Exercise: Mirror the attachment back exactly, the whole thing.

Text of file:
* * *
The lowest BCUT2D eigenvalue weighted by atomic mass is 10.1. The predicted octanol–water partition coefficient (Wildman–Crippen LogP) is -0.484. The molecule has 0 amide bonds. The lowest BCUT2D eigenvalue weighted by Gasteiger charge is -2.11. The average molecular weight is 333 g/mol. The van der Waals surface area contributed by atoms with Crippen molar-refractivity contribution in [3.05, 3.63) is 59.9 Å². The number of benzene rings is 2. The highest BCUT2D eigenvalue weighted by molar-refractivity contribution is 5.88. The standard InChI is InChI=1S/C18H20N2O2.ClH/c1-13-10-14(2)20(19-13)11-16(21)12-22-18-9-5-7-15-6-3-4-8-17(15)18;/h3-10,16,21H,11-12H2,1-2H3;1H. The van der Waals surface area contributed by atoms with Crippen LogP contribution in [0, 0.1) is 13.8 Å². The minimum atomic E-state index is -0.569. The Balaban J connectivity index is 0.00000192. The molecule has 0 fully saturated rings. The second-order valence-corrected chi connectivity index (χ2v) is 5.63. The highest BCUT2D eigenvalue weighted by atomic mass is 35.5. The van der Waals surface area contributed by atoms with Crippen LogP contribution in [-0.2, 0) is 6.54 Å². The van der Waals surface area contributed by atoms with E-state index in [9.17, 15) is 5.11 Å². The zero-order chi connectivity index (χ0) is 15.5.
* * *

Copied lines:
The lowest BCUT2D eigenvalue weighted by atomic mass is 10.1. The predicted octanol–water partition coefficient (Wildman–Crippen LogP) is -0.484. The molecule has 0 amide bonds. The lowest BCUT2D eigenvalue weighted by Gasteiger charge is -2.11. The average molecular weight is 333 g/mol. The van der Waals surface area contributed by atoms with Crippen molar-refractivity contribution in [3.05, 3.63) is 59.9 Å². The number of benzene rings is 2. The highest BCUT2D eigenvalue weighted by molar-refractivity contribution is 5.88. The standard InChI is InChI=1S/C18H20N2O2.ClH/c1-13-10-14(2)20(19-13)11-16(21)12-22-18-9-5-7-15-6-3-4-8-17(15)18;/h3-10,16,21H,11-12H2,1-2H3;1H. The van der Waals surface area contributed by atoms with Crippen LogP contribution in [0, 0.1) is 13.8 Å². The minimum atomic E-state index is -0.569. The Balaban J connectivity index is 0.00000192. The molecule has 0 fully saturated rings. The second-order valence-corrected chi connectivity index (χ2v) is 5.63. The highest BCUT2D eigenvalue weighted by atomic mass is 35.5. The van der Waals surface area contributed by atoms with Crippen LogP contribution in [-0.2, 0) is 6.54 Å². The van der Waals surface area contributed by atoms with E-state index in [9.17, 15) is 5.11 Å². The zero-order chi connectivity index (χ0) is 15.5.